“We’ve also been able to include a set of detailed miniatures in place of Robot Fight Club’s standees. This was something that people were crying out for when we ran the Kickstarter in 2020. There have been some changes under the bonnet, as well. First up, Zatu were really keen to increase the maximum player count from two to four, to make the game appeal to more types of gaming groups. It took a fair bit of work – we were really keen to keep the core engine as close to the original as possible, because we’d spent so much time testing and developing it – but it was really worth it, and it added a whole new dynamic which brings a lot to the experience. I love games that feature co-operation but with limited communication – in Steel Colosseum, you can’t show your teammate the cards in your hand, so you can’t share any information without also letting the other team know.”
“While we were at it, we took the opportunity to go through the game and rebalance all of the robots and upgrades, and generally give everything a solid rework. By the time we were done, the game had a whole new identity, and felt like a total reboot – so it was only fitting to give it a brand-new name. Robot Fight Club will always live on in our hearts, but Steel Colosseum is a game with so much more going on,” enthuses Hewitt.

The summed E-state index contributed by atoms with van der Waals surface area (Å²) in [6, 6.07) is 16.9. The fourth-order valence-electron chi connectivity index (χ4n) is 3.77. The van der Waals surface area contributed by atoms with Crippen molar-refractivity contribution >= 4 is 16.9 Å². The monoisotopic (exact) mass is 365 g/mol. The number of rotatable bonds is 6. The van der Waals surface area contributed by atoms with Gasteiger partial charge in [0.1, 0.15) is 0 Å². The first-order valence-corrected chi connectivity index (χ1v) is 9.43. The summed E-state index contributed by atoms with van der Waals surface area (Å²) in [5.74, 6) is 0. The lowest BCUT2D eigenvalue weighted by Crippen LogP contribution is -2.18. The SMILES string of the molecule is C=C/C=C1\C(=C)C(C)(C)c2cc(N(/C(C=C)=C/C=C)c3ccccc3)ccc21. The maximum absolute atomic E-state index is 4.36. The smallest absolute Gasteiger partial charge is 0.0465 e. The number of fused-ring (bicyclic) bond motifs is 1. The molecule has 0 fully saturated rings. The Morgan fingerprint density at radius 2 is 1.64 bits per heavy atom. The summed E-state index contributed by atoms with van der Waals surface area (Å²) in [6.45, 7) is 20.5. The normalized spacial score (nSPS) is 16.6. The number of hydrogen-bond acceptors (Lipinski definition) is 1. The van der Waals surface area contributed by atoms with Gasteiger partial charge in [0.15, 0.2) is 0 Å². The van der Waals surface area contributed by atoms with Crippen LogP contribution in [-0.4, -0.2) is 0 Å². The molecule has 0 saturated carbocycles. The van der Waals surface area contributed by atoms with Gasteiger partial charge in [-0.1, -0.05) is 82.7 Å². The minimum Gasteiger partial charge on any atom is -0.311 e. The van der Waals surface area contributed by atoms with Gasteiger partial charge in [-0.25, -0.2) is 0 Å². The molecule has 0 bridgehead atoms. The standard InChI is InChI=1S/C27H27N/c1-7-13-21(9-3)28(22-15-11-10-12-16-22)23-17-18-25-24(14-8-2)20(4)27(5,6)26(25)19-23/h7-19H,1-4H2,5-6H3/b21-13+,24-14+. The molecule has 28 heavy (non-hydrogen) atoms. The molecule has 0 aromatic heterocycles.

And, whilst it seems presumptive to ask a designer about their next plans before their project has yet launched, with Needy Cat Games energy and enthusiasm it’s no surprise to hear there’s a great deal in the pipeline. Whilst many are covered by confidentiality agreements, we can at least look forward to “a cosy tile laying game about running a community garden,” in Our Garden, which you can playtest on Screentop now.
Steel Colosseum will be available to crowdfund on Kickstarter in April, with a core box including six robots, four operators, and a host of upgrades, alongside a small expansion offering an additional game play feature, and a shiny set of stretch goals.